Ruben van Boxtel Group
Cancer Etiology, Mutagenesis and Clonal Evolution
Why do we develop cancer and how does genotoxic treatment cause late adverse effects in survivors? Although these questions seem distinct, they are in fact interrelated. Exposure to environmental genotoxic stress, such as UV-light and tobacco smoke can cause cancer. Similarly, exposure to radio- and chemotherapy increases the risk for a therapy-related second malignancy in cancer survivors. In fact, second malignancies are one of the major causes for long-term mortality in childhood cancer survivors. However, not all exposed individuals will get cancer. Genotoxic exposure causes an elevated mutation burden in the DNA of our cells, which increases the chance of acquiring oncogenic hits needed for malignant transformation. Adult stem cells are the most likely cellular targets for sequential accumulation of these oncogenic hits, because of their longevity and ability to propagate mutations to progeny. In addition, adult stem cells play a crucial role in regenerating damaged tissues in cancer patients.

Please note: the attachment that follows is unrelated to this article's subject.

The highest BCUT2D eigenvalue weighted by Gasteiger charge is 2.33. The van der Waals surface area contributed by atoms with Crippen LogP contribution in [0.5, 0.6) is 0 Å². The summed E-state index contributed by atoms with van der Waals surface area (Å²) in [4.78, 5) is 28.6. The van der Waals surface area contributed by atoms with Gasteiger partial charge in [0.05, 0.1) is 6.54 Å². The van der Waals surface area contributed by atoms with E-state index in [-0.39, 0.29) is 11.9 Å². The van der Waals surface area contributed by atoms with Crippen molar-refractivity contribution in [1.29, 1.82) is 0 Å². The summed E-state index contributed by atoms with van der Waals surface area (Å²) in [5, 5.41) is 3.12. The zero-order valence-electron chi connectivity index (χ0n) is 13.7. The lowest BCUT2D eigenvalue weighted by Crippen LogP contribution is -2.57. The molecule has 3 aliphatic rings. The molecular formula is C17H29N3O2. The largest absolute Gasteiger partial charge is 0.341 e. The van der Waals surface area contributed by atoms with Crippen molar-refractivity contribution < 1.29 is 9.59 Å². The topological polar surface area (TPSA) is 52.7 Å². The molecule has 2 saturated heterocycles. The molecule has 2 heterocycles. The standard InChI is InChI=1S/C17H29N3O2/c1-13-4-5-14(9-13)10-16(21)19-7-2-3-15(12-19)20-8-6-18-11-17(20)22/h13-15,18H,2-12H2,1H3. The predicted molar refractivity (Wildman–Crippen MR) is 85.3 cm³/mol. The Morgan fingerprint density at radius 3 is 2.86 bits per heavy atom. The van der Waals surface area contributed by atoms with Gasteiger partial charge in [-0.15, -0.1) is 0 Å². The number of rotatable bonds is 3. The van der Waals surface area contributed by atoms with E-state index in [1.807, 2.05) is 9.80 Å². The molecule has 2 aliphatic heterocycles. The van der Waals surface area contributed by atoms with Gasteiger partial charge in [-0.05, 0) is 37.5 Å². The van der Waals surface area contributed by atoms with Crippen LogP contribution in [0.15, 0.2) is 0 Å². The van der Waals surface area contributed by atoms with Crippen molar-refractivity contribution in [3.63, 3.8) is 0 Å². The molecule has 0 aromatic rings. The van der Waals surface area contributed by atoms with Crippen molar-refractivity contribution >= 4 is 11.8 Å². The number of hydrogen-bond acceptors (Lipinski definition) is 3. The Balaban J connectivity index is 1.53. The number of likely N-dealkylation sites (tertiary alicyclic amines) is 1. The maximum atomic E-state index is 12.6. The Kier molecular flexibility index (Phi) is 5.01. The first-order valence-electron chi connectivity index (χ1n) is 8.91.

Why then, do some individuals develop cancer and others do not? Cancers are formed by evolutionary processes acting in normal tissues. Stochastically acquired genetic alterations cause phenotypic diversity and evolutionary forces, such as selection and drift, subsequently shape clonal dynamics within cell populations. Although both necessary, it is unclear which of these (i.e., phenotypic diversity and context-dependent selection) is rate-limiting for cancer development. To determine which of these factors is rate-limiting, mutation accumulation in adult stem cells and clonal dynamics in human tissues must be characterized. However, cataloguing somatic mutations in human stem cells is technically challenging due to the polyclonal nature of healthy tissues and the high error rate of single cell sequencing techniques. We have pioneered the development of experimental and bioinformatic approaches to catalogue and characterize genome-wide mutation accumulation in normal human stem cells. By studying genomes of adult stem cells in human tissues at risk for cancer, we envision to identify which evolutionary factors are rate-limiting for carcinogenesis. Our vision is that this knowledge will improve diagnostics and enable the development of novel strategies for targeting and perhaps even preventing carcinogenesis.